__Inner Product Space__:

Let \( U \) and \( V \) be any two inner product spaces over the same field \( \mathbb{R} \) and \( T:U\to V \) be a linear transformation then we say that \( T \) preserves inner product if

(1) \( T \) is orthogonal transformation

i.e. \( \langle T_\alpha, T_\beta \rangle=\langle \alpha, \beta \rangle \)

(2) \( \|T_\alpha\|=\|\alpha\| , \forall \ \alpha\in U \)

(3) \( T \) preserves isometry.

i.e. \( \|T_\alpha-T_\beta\|=\|\alpha-\beta\| , \forall \ \alpha, \beta \in U \)

__Theorem__:

**Let \( V \) be a m-dimensional inner product space over \( \mathbb{R} \) and \( T:U\to V \) be a linear transformation then show that following statements are equivalent:**

**(1) \( T \) is orthogonal.**

**(2) \( \|T(x)\|=\|x\| \) **

**(3) \( \{e_i\}_{i=1}^{n}=\{e_1, e_2, … , e_n\} \) is orthogonal basis of \( V \) then \( \{T_{e_i}\}_{i=1}^{n} \) is also orthogonal basis of \( V \). **

__Proof__:

First we will prove that (1) \( \implies \) (2)

Assume that \( T \) is orthogonal.

i.e. \( \langle T_x, T_y \rangle=\langle x, y \rangle, \forall \ x, y\in V \)

Consider, \( \|T_x\|=\sqrt{\langle T_x, T_x \rangle} \) … by definition of norm.

\( =\sqrt{\langle x, x \rangle} \) \( \because T \) is orthogonal.

\( =\|x\| \)

\( \therefore \|T_x\|=\|x\| , \forall \ x \in V \)

i.e. (1)\( \implies \) (2) is proved.

Now we will prove that, (2)\( \implies \)(1)

Assume that \( \|T_x\|=\|x\| , \forall \ x \in V \)

To prove that \( T \) is orthogonal.

i.e.\( \langle T_x, T_y \rangle=\langle x, y \rangle, \forall \ x, y\in V \)

Since, \( V \) is real inner product space,

\( \implies x+y \in V \)

\( \implies \|T(x+y)\|=\|x+y\| \) ………. \( \because x+y \in V \)

\( \implies \|T_x+T_y\|=\|x+y\| \) …… \( \because T \) is linear.

\( \implies \|T_x+T_y\|^2=\|x+y\|^2 \)

\( \implies \langle T_x+T_y, T_x+T_y \rangle=\langle x+y, x+y \rangle \) By def. of norm.

\[ \implies \langle T_x, T_x \rangle +2\langle T_x, T_y \rangle + \langle T_y, T_y \rangle=\langle x, x \rangle +2\langle x, y \rangle + \langle y, y \rangle \]

\[ \implies \|T_x\|^2+2\langle T_x, T_y \rangle + \|T_y\|^2=\|x\|^2+2\langle x, y \rangle +\|y\|^2 \]

As \( x, y \in V \) \( \implies \|T_x\|^2=\|x\|^2 \) & \( \|T_y\|^2=\|y\|^2 \)

\( \therefore 2\langle T_x, T_y \rangle=2\langle x, y \rangle \)

\( \therefore \langle T_x, T_y \rangle=\langle x, y \rangle \)

Thus, \( \langle T_x, T_y \rangle=\langle x, y \rangle, \forall \ x, y\in V \)

\( \implies \) \( T \) is orthogonal.

Now, to prove that (1) \( \implies \) (3)

Suppose \( T \) is orthogonal. i.e. \( \langle T_x, T_y\rangle =\langle x, y\rangle, \forall \ x, y\in V \)

If \( \{e_i\}_{i=1}^{n} \) is orthonormal basis of \( V \) then we have to prove that \( \{T_{e_i}\}_{i=1}^{n} \) is also an orthonormal basis of \( V \).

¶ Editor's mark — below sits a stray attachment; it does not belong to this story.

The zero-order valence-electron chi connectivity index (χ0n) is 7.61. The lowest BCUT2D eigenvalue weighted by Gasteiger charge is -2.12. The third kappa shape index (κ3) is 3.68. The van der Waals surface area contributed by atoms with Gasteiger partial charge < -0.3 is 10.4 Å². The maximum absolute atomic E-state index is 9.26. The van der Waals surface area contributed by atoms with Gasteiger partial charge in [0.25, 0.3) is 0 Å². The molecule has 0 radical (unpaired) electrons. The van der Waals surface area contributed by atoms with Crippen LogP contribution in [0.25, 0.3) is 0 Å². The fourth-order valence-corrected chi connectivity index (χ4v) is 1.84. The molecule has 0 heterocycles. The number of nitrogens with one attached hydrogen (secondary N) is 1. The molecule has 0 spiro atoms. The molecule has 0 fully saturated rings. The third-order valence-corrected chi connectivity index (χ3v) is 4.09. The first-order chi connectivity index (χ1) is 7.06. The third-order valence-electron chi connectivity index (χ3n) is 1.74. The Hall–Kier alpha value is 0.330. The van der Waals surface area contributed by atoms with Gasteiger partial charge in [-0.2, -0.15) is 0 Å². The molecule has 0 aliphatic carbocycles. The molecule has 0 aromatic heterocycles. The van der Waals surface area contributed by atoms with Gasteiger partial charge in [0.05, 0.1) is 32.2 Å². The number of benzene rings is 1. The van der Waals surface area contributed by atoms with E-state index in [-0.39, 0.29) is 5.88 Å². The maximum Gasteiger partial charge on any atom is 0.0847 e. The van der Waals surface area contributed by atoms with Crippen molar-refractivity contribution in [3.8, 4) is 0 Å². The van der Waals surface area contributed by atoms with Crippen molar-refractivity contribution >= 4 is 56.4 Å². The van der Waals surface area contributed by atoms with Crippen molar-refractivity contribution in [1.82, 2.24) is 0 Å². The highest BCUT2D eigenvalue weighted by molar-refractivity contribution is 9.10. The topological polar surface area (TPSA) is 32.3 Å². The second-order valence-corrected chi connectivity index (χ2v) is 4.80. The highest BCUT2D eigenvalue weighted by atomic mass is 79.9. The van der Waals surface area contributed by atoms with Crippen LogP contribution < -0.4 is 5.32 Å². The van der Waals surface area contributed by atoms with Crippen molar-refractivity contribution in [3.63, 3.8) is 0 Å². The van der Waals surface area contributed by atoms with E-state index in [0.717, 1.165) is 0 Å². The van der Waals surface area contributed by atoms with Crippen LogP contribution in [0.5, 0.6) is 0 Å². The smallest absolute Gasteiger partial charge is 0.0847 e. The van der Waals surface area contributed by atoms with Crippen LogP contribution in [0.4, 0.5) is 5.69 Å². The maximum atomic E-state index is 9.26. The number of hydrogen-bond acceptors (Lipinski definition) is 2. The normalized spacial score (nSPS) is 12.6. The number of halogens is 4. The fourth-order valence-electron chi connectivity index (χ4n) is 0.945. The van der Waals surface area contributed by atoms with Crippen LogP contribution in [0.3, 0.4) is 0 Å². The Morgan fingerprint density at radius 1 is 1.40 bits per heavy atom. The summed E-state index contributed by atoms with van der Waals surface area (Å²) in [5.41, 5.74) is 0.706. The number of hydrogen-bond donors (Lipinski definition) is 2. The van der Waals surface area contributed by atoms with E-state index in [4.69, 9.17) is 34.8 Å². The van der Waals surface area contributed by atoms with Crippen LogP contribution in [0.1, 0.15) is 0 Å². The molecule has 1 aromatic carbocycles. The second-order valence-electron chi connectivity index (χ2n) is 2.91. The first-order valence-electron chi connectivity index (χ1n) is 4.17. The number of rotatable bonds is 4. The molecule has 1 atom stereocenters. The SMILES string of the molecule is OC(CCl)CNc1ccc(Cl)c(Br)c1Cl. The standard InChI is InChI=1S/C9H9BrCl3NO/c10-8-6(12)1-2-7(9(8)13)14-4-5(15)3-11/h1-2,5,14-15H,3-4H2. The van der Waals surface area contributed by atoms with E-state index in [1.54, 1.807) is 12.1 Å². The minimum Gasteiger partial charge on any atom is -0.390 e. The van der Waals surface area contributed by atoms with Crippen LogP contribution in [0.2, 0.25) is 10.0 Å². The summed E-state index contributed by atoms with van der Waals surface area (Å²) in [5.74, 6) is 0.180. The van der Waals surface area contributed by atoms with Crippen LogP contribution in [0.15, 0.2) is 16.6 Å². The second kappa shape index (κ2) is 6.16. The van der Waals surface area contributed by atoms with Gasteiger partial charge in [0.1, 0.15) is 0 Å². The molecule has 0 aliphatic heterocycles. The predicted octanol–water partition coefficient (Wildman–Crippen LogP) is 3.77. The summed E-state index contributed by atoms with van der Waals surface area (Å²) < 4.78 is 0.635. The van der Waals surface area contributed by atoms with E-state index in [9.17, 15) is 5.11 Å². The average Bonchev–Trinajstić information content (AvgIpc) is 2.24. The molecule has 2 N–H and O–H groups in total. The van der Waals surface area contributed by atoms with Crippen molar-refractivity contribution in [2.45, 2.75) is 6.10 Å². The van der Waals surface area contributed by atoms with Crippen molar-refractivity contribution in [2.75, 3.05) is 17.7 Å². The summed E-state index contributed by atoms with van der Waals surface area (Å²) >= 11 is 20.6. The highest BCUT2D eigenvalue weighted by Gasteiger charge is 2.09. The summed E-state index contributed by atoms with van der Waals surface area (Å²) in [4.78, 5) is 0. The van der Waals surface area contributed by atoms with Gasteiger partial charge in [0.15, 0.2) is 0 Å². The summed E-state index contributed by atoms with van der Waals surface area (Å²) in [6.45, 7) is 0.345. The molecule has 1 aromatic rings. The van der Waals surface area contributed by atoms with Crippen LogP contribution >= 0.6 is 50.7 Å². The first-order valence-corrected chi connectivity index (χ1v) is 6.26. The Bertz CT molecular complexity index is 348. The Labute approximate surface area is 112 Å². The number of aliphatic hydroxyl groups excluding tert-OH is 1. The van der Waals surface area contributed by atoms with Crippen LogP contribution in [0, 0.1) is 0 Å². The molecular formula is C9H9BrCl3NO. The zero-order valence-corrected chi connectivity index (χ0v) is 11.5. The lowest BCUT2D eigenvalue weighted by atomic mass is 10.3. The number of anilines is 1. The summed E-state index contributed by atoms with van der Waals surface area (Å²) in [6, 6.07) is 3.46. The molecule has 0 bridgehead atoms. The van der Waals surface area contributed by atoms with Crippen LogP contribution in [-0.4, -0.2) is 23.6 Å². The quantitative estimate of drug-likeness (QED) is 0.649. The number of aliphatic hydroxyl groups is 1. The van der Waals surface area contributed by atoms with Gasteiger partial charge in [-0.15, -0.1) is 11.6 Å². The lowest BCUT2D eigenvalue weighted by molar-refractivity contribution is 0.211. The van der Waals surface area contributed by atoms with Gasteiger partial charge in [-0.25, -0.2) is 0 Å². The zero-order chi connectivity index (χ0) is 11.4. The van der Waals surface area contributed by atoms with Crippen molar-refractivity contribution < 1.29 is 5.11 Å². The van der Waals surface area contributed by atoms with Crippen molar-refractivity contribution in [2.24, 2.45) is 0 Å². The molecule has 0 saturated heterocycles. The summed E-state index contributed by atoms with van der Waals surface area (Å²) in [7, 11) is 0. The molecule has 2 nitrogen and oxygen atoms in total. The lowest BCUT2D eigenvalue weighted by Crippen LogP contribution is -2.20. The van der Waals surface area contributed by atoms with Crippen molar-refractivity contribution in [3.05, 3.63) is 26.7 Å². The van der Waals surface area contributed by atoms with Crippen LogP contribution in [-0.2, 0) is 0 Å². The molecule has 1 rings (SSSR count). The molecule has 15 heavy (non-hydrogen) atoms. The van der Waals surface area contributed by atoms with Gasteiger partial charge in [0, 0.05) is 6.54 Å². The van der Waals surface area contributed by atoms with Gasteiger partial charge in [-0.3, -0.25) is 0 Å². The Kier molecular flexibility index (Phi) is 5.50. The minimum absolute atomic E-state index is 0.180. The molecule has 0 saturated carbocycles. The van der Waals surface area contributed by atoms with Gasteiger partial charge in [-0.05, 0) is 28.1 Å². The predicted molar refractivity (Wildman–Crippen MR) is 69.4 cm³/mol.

As \( \{e_i\}_{i=1}^{n} \) is orthogonal

\( \implies \langle e_i, e_j \rangle= 1 \) , if i=j.

=0, if \( i\ne j \)

and \( \{e_i\}_{i=1}^{n} \) basis of\( V \implies dim V=n \).

Now, \( \langle T_{e_i}, T_{e_j}\rangle=\langle e_i, e_j \rangle \), \( \because T \) is orthogonal.

=1, if i=j

=0, if \( i\ne j \)

\( \therefore \langle T_{e_i}, T_{e_j}\rangle=1 \), if i=j

=0, if \( i\ne j \)

\( \therefore \{T_{e_i}\}_{i=1}^{n} \) is orthonormal.

Every orthonormal set is linearly independent \( \implies \{T_{e_i}\}_{i=1}^{n} \) is linearly independent.

As dim V=n= No. of elements in \( \{T_{e_i}\}_{i=1}^{n} \),

\( \implies \{T_{e_i}\}_{i=1}^{n} \) is maximal linearly independent subset of V.

By theorem which states that every maximal linearly independent subset of vector space forms a basis of that vector space.

\( \therefore \{T_{e_i}\}_{i=1}^{n} \) is orthonormal basis of V.

Now, to prove that (3) \( \implies \) (1)

Consider \( \{e_i\}_{i=1}^{n} \) is orthonormal basis of V and \( \{T_{e_i}\}_{i=1}^{n} \) is also an orthonormal basis of V.

We have to prove that T is orthogonal.

i.e. \( \langle T_x, T_y \rangle=\langle x, y \rangle, \forall \ x, y \in V \)

Let x, y be any two arbitrary elements of inner product space V.

\( \implies \) \( x=\sum_{i=1}^{n}{x_ie_i} \) & \( y=\sum_{j=1}^{n}{y_je_j} \) (\( \because \{e_i\}_{i=1}^{n} \) is basis of V)

\( T_x=\sum_{i=1}^{n}{x_iT_{e_i}} \) & \( T_y=\sum_{j=1}^{n}{y_jT_{e_j}} \)

Consider, \( \langle x, y\rangle=\langle\sum_{i=1}^{n}{x_ie_i}, \sum_{j=1}^{n}{y_je_j} \rangle \)

\( =\sum_{i,j=1}^{n}{x_iy_j}\langle e_i, e_j \rangle \)

\( =\sum_{i,j=1}^{n}{x_iy_j} \)

Now,

\( \langle T_x, T_y \rangle=\langle \sum{x_iT_{e_i}}, \sum{y_jT_{e_j}} \rangle \)

\( =\sum{x_iy_j}\langle T_{e_i}, T_{e_j} \rangle \)

\( =\sum_{i,j=1}^{n}{x_iy_j} \)

\( \therefore \langle T_x, T_y \rangle=\langle x, y \rangle, \forall \ x, y \in V \)

Since, (1)\( \iff \)(2) and (1)\( \iff \)(3)

\( \therefore \) above all statements are equivalent.